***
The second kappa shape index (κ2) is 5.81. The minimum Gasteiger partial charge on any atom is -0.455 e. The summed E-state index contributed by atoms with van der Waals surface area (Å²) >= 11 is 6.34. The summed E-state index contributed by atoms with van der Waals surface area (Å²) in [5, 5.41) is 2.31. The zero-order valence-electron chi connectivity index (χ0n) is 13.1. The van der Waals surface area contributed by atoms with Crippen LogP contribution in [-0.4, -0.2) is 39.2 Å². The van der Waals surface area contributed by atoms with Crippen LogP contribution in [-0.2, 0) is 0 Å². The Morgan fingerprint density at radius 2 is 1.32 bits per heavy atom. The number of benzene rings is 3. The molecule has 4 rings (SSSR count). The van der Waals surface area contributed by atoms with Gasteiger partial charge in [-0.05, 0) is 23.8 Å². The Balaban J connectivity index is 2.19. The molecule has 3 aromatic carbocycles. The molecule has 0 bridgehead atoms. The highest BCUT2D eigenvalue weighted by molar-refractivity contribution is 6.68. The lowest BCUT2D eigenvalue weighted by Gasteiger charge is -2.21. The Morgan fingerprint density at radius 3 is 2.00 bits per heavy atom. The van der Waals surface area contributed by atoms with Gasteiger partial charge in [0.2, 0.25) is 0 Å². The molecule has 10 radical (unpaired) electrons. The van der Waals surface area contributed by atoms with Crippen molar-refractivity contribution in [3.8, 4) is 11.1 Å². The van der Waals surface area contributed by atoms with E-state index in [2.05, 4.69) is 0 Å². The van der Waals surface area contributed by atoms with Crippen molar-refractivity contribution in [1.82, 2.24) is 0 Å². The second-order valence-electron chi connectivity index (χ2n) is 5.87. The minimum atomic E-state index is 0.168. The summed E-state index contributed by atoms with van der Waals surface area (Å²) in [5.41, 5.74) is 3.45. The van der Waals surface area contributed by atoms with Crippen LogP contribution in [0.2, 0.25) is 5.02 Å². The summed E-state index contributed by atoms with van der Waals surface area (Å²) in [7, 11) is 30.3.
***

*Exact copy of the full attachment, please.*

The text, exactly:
The second kappa shape index (κ2) is 5.81. The minimum Gasteiger partial charge on any atom is -0.455 e. The summed E-state index contributed by atoms with van der Waals surface area (Å²) >= 11 is 6.34. The summed E-state index contributed by atoms with van der Waals surface area (Å²) in [5, 5.41) is 2.31. The zero-order valence-electron chi connectivity index (χ0n) is 13.1. The van der Waals surface area contributed by atoms with Crippen LogP contribution in [-0.4, -0.2) is 39.2 Å². The van der Waals surface area contributed by atoms with Crippen LogP contribution in [-0.2, 0) is 0 Å². The Morgan fingerprint density at radius 2 is 1.32 bits per heavy atom. The number of benzene rings is 3. The molecule has 4 rings (SSSR count). The van der Waals surface area contributed by atoms with Gasteiger partial charge in [-0.05, 0) is 23.8 Å². The Balaban J connectivity index is 2.19. The molecule has 3 aromatic carbocycles. The molecule has 0 bridgehead atoms. The highest BCUT2D eigenvalue weighted by molar-refractivity contribution is 6.68. The lowest BCUT2D eigenvalue weighted by Gasteiger charge is -2.21. The Morgan fingerprint density at radius 3 is 2.00 bits per heavy atom. The van der Waals surface area contributed by atoms with Gasteiger partial charge in [0.2, 0.25) is 0 Å². The molecule has 10 radical (unpaired) electrons. The van der Waals surface area contributed by atoms with Crippen molar-refractivity contribution in [3.8, 4) is 11.1 Å². The van der Waals surface area contributed by atoms with E-state index in [2.05, 4.69) is 0 Å². The van der Waals surface area contributed by atoms with Crippen molar-refractivity contribution in [1.82, 2.24) is 0 Å². The second-order valence-electron chi connectivity index (χ2n) is 5.87. The minimum atomic E-state index is 0.168. The summed E-state index contributed by atoms with van der Waals surface area (Å²) in [5.41, 5.74) is 3.45. The van der Waals surface area contributed by atoms with Crippen LogP contribution in [0.2, 0.25) is 5.02 Å². The summed E-state index contributed by atoms with van der Waals surface area (Å²) in [7, 11) is 30.3.